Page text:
Handy Hints for Festival Goers
Whether you are new to the festival scene this year or a seasoned professional that forgets those same essentials year in year out, we hope the following guide will help you out along the way.
Once inside the arena, strict regulations will be in place, particularly surrounding the sale of alcohol. Even if you are over 18 make sure you take some form of ID with you, as bar staff will frequently challenge everyone to be safe.
Having lost a phone or two inside festival arenas we would recommend that you leave all valuable belongings safe at home. Once you enter the arena, chances are you will be surrounded by thousands of people, so if you lose your phone, camera or MP3 player, your chances of being reunited are pretty slim.
Parking, Food and Camping
Whilst we may like to think we have perfected the art of last minute packing, such a belief can leave one standing stranded in a muddy field with a pair of broken flip flops, longing for a toothbrush and a clean pair of pants. For this reason we have attempted to put together some top packing tips along with a check list or two of essential items to help you along the way.
If you are going to be camping at this year's festival, the most important things to get hold of are a tent and sleeping bag. For those of you that aren't too keen on sleeping on the floor, you may want to consider taking a self-inflating matt or blow up bed. A number of campsites will have a stall that will charge to blow up an air bed, or you can take along a pump of your own. For reasonably priced camping equipment and accessories we recommend Yeomans Outdoors.
If you are a first timer when it comes to camping, it's worth attempting to put up your tent in advance, as when the wind blows away your instructions and you can't determine your tent from your ground sheet, things can get a little tricky. For the more experienced camper, check out all of your equipment before you leave; we've been the people trying to round-up enough tent pegs to put up a 10 man tent in the past, and we wouldn't recommend it.
Essentials Check-List: Tent and Sleeping Bag
Whether you plan to cook up a deluxe dinner by night or just a cup of tea in the morning you will need some cooking equipment to help you out. While disposal BBQs may seem like an obvious choice, these are prohibited at a number of festivals so make sure you check out festival restrictions in advance. On the whole camping stoves still seem to have the seal of approval from festival organisers/local authorise and are great for cooking all kinds of meals. If you decide to buy a camping stove make sure you have enough gas for the weekend. Once all cooking equipment has been purchased don't forget to take something to cook in, as well as plates and cutlery (preferably disposable). It is also worth noting that while your pots and pans from home may do the trick, a weekend of cooking fry ups with limited washing up facilities may leave them slightly worse for wear.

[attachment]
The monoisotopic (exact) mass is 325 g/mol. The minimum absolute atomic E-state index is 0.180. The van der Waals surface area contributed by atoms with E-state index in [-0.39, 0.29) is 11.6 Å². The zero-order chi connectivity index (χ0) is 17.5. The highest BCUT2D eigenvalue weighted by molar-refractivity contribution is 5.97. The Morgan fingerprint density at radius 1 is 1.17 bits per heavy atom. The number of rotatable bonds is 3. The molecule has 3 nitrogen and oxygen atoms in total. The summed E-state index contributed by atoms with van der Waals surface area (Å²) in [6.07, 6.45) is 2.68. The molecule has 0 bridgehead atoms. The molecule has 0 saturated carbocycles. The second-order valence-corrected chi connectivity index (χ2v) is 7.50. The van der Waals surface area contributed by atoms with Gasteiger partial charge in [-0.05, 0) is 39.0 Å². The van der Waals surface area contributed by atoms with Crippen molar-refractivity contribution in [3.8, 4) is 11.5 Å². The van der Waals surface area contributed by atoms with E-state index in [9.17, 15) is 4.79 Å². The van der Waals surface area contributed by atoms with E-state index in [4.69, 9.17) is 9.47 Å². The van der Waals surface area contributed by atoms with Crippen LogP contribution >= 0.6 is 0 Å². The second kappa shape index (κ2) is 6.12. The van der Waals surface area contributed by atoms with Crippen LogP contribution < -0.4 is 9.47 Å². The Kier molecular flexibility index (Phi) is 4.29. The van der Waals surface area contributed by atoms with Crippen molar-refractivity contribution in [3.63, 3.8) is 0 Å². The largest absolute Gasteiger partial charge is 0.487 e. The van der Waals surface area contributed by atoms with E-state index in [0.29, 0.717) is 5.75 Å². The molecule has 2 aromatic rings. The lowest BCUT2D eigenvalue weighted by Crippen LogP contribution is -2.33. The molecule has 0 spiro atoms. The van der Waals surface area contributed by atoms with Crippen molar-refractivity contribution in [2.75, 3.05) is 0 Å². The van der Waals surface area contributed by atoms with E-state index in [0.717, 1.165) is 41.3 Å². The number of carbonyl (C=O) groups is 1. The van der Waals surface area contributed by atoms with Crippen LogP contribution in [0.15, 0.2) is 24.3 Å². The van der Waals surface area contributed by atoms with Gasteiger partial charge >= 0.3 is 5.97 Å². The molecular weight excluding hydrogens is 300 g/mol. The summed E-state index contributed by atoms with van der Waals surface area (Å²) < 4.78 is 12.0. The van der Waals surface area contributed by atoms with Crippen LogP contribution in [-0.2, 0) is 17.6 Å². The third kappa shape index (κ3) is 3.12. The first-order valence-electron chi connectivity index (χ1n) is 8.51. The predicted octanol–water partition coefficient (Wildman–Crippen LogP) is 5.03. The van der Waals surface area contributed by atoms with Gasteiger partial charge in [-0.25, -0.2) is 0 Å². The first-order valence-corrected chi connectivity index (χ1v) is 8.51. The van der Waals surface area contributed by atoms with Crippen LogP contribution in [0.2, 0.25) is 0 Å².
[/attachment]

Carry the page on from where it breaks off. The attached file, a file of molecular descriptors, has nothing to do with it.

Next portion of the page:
Essentials Check-List: Camping Stove, Mess Tins, Cutlery, Plates , Collapsible Water Carrier
The unpredictability of the Great British summer makes preparing for a festival all the more exciting. If you are stood in your room packing and wondering 'Do I really need to take waterproofs, sunglasses, wellies and suncream?' the answer is probably yes. While it will significantly increase the weight of you bag, try and be prepared for every eventuality.
Essentials Check-List: Underwear, Wellies, Sunglasses, Waterproof, (Day Wear i.e. T-Shirts, Shorts, Jeans, Hoodie), remember to put your clothes in a plastic bag inside the rucksack
While we have learnt to embrace a weekend away from the shower with a can of dry shampoo and a packet of baby wipes, we realise that this is not for everyone. That said, even those of you that make your way into the shower queues should take as few toiletries as possible. One must have for the weekend is sun cream. Whether or not you may think it's particularly hot, being in the sun all weekend can still leave you with rosy cheeks. For those of you that are likely to have a drink or two it may also be worth taking along some painkillers...just in case.
Essentials Check-List: Sun Cream, Baby Wipes, Toilet Roll.
Food and Drinks:
While we won't give you a list of all the things you should eat and drink over the course of your weekend, we recommend that you take plenty of water and enough food to last you the duration of the festival. When making your visit to the supermarket its worth taking along a shopping list of planned meals, otherwise you are likely to end up with either too much or too little food. Tinned foods and non-perishables are ideal. When taking alcohol make sure you check site restrictions in advance.
Essentials Check-List: Water and....Food
As demonstrated above, even if you take only the bare essentials along to a festival, you are still going to have a considerable amount of luggage. Think in advance about how you plan to get your belongings from car to camp site (as this can sometimes be a fairly lengthy journey). Fold up trolleys, wheelbarrows and hiking rucksacks seem to be the best move as suitcases don't move all that far in the grass. Some festivals offer a service whereby you can borrow a wheel barrow to ship around your belongings; this is definitely something worth looking into, albeit a rather costly option.
The Build Up:
In the build up to the festival the line up will be slowly released. Keep your eyes on our festival pages for line-ups, running orders and clash finders. If you are short on cash this year, try and note down running orders in advance as programmes at festivals can be quite pricey.